TPP : The Parley in Bali
The TPP trade deal is in deep trouble…
by Gordon Campbell
Necessity is – supposedly – the mother of invention. The political leaders who are gathering in Bali for the APEC meeting are certainly in need of miracles. Believe the hype, and the Trans – Pacific Partnership they will be discussing in Bali is almost a done deal. Allegedly, we’re in the ‘end zone’ now, and all it will take to conclude the TPP is for a few brave politicians to give it one last series of shoves over the finishing line.
That’s really not the case. The more accurate point of view is that the negotiators and trade ministers from the 12 participant countries in the TPP have been in panic mode for the last couple of months and have been meeting virtually around the clock to cobble together a credible case in Bali that the end is in sight – in the hope this might become something of a self-fulfilling prophecy. To get some sense of the procedural panic – in the wake of their September 18-21 meeting in Washington, the chief negotiators scheduled an extra meeting that has been shoe-horned into the Bali proceedings ahead of the ministerial meetings, which are themselves scheduled just ahead of the political leaders meeting at Bali on the TPP that is supposed to assure us punters that hey, all is well. Is this frenetic activity a sign that the deal is almost done – or a mark of desperation about the lack of progress on the intractable items that are still dogging almost every aspect of the deal ? More than ever before, the claims by Prime Minister John Key that New Zealand stands to add $2 billion to $4 billion to its GDP from this deal look like pipe dreams.
Not only is the TPP well behind schedule – see below – but the logjams in key sectors are of such magnitude that (just like the Doha Round of WTO talks it was supposed to supercede) the TPP may never be completed. In a mark of desperation, there has been talk in the Japanese media that the TPP is ‘ready to ascend’ to the political level in search of a resolution.
The trouble with leaving it to political leaders and trade ministers to do the horse-trading ( and then have them send smoke signals back to the negotiating teams) is that the TPP process has been so secretive, the politicians involved cannot claim a mandate to tether their countries to binding deals done on the hoof, and done mainly to sustain a mirage of momentum. Can a New Zealand Prime Minister or Trade Minister for instance, allow this country to trade away its current positions on parallel importing or the patent terms of the pharmaceuticals purchased by Pharmac in return for…say, a pie in the sky promise of greater access to dairy markets phased in over a 20 year period ? No wonder Labour leader David Cunliffe has said that he’d have to see the fine print before lending bipartisan support to what John Key might signal to his negotiators in the wake of a late night horse-trading session with his counterparts in Bali.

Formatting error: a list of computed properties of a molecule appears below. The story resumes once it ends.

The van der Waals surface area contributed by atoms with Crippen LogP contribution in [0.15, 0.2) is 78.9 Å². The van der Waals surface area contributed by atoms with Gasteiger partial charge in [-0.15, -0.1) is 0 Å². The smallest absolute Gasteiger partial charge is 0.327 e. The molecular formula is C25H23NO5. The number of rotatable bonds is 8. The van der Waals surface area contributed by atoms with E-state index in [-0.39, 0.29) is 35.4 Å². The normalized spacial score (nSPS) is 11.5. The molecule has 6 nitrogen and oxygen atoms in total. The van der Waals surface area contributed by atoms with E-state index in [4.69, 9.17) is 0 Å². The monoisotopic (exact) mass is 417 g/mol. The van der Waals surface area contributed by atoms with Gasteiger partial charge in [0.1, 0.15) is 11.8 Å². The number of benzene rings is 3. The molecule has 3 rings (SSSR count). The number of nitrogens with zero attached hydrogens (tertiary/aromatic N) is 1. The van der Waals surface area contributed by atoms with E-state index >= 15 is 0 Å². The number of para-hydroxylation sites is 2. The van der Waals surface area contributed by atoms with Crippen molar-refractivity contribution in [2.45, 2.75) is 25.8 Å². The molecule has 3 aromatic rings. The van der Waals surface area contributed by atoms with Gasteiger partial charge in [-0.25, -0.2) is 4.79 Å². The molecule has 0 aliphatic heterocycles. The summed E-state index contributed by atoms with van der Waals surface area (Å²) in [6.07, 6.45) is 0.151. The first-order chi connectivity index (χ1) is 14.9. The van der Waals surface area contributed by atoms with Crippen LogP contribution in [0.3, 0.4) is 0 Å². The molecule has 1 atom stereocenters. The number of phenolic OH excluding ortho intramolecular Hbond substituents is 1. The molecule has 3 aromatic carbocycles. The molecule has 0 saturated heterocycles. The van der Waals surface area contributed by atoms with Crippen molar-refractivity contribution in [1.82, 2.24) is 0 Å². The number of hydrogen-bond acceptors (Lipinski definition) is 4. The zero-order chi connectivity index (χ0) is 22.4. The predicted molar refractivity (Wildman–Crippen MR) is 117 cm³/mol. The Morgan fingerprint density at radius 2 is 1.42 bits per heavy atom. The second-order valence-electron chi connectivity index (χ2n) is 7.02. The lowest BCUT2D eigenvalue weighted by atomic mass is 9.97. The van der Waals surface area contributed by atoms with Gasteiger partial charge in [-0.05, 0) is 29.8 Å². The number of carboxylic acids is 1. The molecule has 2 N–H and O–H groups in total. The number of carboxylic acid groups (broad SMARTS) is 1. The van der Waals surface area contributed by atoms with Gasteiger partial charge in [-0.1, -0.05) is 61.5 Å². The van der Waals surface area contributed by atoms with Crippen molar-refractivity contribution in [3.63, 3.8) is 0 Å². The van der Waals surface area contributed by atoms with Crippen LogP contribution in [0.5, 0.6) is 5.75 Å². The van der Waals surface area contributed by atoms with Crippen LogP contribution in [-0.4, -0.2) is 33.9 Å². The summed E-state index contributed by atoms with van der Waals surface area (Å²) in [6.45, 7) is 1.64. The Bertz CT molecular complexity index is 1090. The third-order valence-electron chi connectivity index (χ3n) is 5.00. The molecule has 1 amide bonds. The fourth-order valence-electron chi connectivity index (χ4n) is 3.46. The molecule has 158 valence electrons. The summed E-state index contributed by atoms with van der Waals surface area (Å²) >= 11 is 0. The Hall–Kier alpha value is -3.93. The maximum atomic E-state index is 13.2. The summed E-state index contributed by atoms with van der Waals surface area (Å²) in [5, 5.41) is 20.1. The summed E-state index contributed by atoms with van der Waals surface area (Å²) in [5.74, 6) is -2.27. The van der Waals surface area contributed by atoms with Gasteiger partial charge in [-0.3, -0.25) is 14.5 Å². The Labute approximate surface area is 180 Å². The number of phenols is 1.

To give Key carte blanche would exceed what other countries – Canada and the US – are prepared to do. They insist on seeing the fine print, and parliaments elsewhere ( not to mention the US Congress) demand the right to a clause by clause examination and amendment process prior to a ratification vote. As veteran trade commentator – and former Canadian trade negotiator – Peter Clark [pictured left] told Werewolf in an exclusive interview from his offices in Ottawa, trade pacts such as the TPP “ have no status in Canada until they are ratified by Parliament.”
That’s not how we do it here. In New Zealand, as Auckland University constitutional law expert Bill Hodge told Werewolf last year, treaties such as the TPP take effect here via an executive order in council, and not by a parliamentary vote :
“Treaty making is a heritage, believe it or not, of the royal prerogative,” says Auckland University constitutional law expert law professor Bill Hodge. “ “Indeed in the American Constitution it is expressly given to the President to sign treaties and declare war, but there is a check and balance and they have to be ratified [by Congress]. ” That’s not the case here. “It is a direct lineage of unfettered, totally discretionary royal prerogative to exercise treaty making power overseas, because that’s something the executive does, historically.” Ultimately that ability is based on holding a majority in Parliament. Parliament’s main role will be to subsequently bring laws into alignment with such treaties – whose provisions, Hodge adds, are increasingly being recognised by the courts as forming a part of the notional, common law, even without those provisions being explicitly embedded in domestic law. The level of degree of secrecy surrounding the TPP text and negotiations would….render any informed debate on the TPP in Parliament impossible.
Why is this issue – of when and how the TPP will come into effect – so important ? Because of the politics of ratification. The public should be justifiably outraged that the Opposition – and future governments – will be bound by terms that they had no chance to scutinise meaningfully before the deal was done. This shadow of when the deal gets ratified (and how valid its political mandate may be ) is hanging over the entire TPP process. New Zealand is not the only country that is baulking at buying a pig in a poke. Chile for instance, has an election on November 17, and an opposition led by former President Michelle Bachelet who is far less keen on the TPP than the current government, is expected to win. Chile, one can safely bet, will not be agreeing to this deal before year’s end, or to ratifying it without considering it afresh.
That’s not all. In a September 19 article “ TPP Countries Still Fighting Over Legal Issues Ahead Of Year-End Target” the authoritative Inside US Trade site underlined the point that no consensus exists between the participants on